It’s not your granddad’s greenhouse but anyone interested in plants, how they grow, feed and defend themselves will thrill to a visit Thursday at the University of Victoria’s Glover Greenhouse.
“It’s very much a research greenhouse, so there are lots of active experiments,” said Peter Constabel, biology professor and director of the Centre for Forest Biology at the University of Victoria.
A tour of Glover Greenhouse has been arranged as part of UVic’s Ideafest that runs to Saturday.
On display will be growth chambers where plants grow under environmental conditions with light and temperature carefully controlled and monitored.
“Plants are exquisitely sensitive to light and all the wave information within light, its colours and intensity,” said Constabel. “We can study all that within the growth chambers.”
There are also hydroponic experiments to research molecular activities in plants. And there is a station where plants are cloned and grown under sterile conditions.
For lovers of novelty plants, botanical researchers will show off UVic’s collection of ancient non-flowering gymnosperms and air plants that take in nutrition and moisture from the surrounding atmosphere.
There will also be carnivorous plants such as pitcher plants that trap, drown and digest insect prey. Researchers will have magnifying devices to let people examine tiny sundews which are carnivorous plants that trap tiny bugs using hairs tipped with a sticky substance.
“Sundews are pretty cool because they can actually sense an insect when it’s on them,” said Constabel. “They will slowly curl and envelop an insect.”
Constabe is proud of the botanical research work being pursued at UVic into plant biology that occurs below ground level. It’s the world of mycorrizal groupings, where species of fungus and roots of plants grow alongside each other with both secreting chemicals that seem to assist the other.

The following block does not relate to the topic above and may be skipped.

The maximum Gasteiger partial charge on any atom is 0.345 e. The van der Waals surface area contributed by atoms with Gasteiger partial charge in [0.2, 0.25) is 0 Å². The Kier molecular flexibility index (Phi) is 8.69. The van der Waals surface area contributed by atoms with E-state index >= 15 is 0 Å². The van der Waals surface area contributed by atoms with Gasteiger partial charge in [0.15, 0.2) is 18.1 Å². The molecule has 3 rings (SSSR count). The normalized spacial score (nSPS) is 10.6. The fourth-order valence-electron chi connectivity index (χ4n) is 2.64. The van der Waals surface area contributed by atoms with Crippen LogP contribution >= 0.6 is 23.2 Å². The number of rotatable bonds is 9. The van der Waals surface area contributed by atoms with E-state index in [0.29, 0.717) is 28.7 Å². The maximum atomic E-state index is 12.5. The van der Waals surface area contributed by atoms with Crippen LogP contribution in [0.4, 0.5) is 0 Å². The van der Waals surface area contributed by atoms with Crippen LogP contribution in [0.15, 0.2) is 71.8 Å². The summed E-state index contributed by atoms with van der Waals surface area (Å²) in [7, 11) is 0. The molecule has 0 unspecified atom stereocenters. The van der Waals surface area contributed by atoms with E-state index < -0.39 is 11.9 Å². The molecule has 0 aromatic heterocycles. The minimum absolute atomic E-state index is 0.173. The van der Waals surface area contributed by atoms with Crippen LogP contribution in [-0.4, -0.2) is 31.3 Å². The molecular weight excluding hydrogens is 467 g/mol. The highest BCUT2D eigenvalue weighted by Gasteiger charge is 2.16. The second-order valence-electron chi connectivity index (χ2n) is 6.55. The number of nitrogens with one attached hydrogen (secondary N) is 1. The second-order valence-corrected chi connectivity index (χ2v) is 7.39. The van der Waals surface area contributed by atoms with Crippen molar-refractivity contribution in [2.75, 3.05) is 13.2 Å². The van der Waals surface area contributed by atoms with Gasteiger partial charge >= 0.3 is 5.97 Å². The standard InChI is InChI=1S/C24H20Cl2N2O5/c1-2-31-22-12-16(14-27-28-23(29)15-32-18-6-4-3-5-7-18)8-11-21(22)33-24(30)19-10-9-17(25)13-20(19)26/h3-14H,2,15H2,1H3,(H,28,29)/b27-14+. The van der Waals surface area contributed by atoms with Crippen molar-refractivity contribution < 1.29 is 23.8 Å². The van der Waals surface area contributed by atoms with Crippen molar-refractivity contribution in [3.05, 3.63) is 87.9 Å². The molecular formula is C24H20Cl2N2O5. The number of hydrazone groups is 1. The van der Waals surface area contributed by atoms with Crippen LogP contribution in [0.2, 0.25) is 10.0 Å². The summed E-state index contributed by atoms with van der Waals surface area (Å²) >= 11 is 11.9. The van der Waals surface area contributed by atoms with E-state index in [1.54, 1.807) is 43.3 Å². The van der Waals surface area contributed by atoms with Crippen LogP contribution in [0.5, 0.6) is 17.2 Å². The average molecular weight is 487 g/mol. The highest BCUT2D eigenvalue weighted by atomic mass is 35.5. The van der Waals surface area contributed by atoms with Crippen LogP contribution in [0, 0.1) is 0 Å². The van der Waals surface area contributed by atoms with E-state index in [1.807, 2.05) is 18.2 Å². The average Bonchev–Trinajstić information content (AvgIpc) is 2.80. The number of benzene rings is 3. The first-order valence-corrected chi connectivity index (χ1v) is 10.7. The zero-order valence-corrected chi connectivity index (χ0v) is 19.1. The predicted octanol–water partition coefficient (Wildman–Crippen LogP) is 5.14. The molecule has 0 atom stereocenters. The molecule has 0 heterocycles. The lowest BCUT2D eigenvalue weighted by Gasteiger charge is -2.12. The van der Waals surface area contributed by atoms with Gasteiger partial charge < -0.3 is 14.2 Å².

“We ignore all the below-ground biology because we can’t see it very easily,” he said. “But it’s one of the frontiers of plant biology.”
Another area of research that may yield direct application, even in the backyard garden, is an examination of chemicals produced by trees to deter insects that feed on them.
Constabel said UVic researchers have identified and purified one of those chemicals.
But instead of a forest, the chemical will be applied to leaves from cabbages specially grown in Glover Greenhouse. These leaves will be offered to cabbage-eating caterpillars which are easy to find, breed and keep. It’s not about forest trees or a pest threat such as tent caterpillars or the gypsy moth but it’s a start.
“It looks like a cabbage patch in there,” Constabel said. “It doesn’t look like a forest but it is being used to study things going on in a forest.”
“That’s how research works,” he said. “We have to find little tricks and tests and assays and experiments that can answer the questions we are asking.”
The tour is from noon to 1 p.m.; details at uvic.ca/ideafest.